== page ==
 Dementia is a disease
marked by a gradual loss
of cognitive functioning
which can also
incorporate losses of
motor, emotional, and
social functioning as
 It is a permanent and
progressive disease that
eventually renders people
unable to care for
Dementia - Early Stage
 Begins with
forgetfulness isolated incidents of
memory loss do not
constitute dementia.
 Forgetfulness
progresses to
confusion and
Problem solving
Decision making
Orienting to space and
 Personality changes irritable, agitated,
sadness (depression),
manic episodes
Dementia - Causes
 50 different causes
 Neurological
disorders such as
Alzheimer’s (est. 5070% of people with
dementia have
 Vascular disorders
such as multi-infarct
disease (multiple
 Inherited disorders
such as Huntington’s
 Infections such as
Dementia - Incidence
 Suspected that as
many as 50% of
people over the age of
80 develop
 5%-8% of all people
over 65 have some
form of dementia;
number doubles every
5 years beyond that
 Alzheimer’s causes
50%-70% of all
 About 20%-30% of
all dementia is
believed to be caused
by a vascular
dysfunction (most
common is multiinfarct disease).
Dementia - Diagnosis
 Important to establish the cause of the dementia Alzheimer’s and dementia are not the same thing.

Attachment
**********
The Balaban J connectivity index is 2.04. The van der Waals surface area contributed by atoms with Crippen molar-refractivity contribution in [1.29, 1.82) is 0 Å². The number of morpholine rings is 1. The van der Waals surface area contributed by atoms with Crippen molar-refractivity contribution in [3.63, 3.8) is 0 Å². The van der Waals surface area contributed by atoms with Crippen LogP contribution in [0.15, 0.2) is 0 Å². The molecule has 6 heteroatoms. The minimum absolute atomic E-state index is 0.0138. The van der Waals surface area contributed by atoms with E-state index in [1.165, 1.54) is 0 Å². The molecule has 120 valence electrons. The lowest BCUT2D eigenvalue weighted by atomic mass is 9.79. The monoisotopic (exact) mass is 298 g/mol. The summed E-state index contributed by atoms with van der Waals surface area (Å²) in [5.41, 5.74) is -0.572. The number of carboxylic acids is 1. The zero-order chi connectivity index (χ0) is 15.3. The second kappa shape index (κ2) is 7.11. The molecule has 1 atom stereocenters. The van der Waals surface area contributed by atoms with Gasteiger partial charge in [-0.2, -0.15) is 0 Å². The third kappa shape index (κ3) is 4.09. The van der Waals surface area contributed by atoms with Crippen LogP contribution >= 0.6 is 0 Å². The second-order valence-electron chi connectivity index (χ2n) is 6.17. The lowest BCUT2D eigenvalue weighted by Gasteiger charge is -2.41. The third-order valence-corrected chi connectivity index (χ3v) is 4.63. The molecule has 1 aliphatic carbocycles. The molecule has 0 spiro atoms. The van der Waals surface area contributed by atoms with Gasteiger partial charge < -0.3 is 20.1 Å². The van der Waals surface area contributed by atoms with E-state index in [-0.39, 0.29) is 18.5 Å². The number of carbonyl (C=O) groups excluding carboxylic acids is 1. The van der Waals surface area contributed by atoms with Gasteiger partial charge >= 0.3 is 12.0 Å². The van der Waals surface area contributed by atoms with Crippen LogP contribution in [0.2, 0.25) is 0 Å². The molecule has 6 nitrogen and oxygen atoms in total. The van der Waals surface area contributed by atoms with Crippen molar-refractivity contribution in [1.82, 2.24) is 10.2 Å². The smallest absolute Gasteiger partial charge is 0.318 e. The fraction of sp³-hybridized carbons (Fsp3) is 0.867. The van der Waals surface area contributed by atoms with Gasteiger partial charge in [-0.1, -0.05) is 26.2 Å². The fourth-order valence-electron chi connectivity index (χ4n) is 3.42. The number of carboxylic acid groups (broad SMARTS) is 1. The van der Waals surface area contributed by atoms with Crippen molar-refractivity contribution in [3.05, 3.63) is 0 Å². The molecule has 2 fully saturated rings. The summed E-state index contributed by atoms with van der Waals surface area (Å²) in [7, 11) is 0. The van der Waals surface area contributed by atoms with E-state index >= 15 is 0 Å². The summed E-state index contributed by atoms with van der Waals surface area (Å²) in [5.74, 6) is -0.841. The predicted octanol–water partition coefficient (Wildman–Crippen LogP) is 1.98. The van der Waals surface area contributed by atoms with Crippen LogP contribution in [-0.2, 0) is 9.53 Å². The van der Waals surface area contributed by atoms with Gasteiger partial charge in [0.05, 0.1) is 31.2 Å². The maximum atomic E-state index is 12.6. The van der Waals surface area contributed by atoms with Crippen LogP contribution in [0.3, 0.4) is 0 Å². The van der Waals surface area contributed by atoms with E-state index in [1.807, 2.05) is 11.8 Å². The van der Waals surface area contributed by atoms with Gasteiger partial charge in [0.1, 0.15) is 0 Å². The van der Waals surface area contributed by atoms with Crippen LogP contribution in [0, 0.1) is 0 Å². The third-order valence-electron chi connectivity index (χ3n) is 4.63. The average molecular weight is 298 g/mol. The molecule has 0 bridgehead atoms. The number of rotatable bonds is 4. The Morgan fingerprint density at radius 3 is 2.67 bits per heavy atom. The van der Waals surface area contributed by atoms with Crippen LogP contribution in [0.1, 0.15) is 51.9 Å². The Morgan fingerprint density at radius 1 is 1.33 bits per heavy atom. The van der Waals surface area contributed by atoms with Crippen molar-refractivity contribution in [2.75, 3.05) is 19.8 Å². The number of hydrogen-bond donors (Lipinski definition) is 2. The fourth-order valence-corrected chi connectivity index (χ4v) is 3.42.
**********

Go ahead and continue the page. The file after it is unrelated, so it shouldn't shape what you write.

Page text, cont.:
 A differential diagnosis compares the symptoms
of two or more diseases.
 DD is important because some forms of dementia
are “treatable”.
 Examples of treatable dementias include: chronic
drug abuse, Normal Pressure Hydrocephalus,
Chronic subdural Hematoma, Benign Brain
Tumors, Vitamin Deficiency, and
Dementia - Diagnosis
 Medical History - Physician wants to
determine the onset of symptoms and how
they’ve changed over time.
 Determine risk factors for infection, family
history of dementia or other neurological
disease, alcohol and drug use, and a
patient’s history of strokes.
Dementia - Diagnosis
 Neuropsychological Exam - Evaluates a
person’s cognitive ability, e.g. orientation in time
and space, memory, language skills, reasoning
ability, attention, and social appropriateness.
 Tests involve asking a person to repeat sentences,
name objects, etc.
 Someone with Alzheimer’s is usually
cooperative, attentive, and appropriate but has
poor memory.
 Someone with hydrocephalus is likely to be
distracted and less cooperative.
Dementia - Diagnosis
 Brain Imaging/Lab Tests - CT or MRI,
cerebrospinal fluid (all used to confirm a
diagnosis or eliminate various possibilities)
 Blood tests - used to diagnosis neurosyphilis.
 Metabolic tests - determine treatable disorders
such as a vitamin B12 deficiency
 EEG (electroencephalography) is used to
diagnose Creutzfeldt-Jakob disease.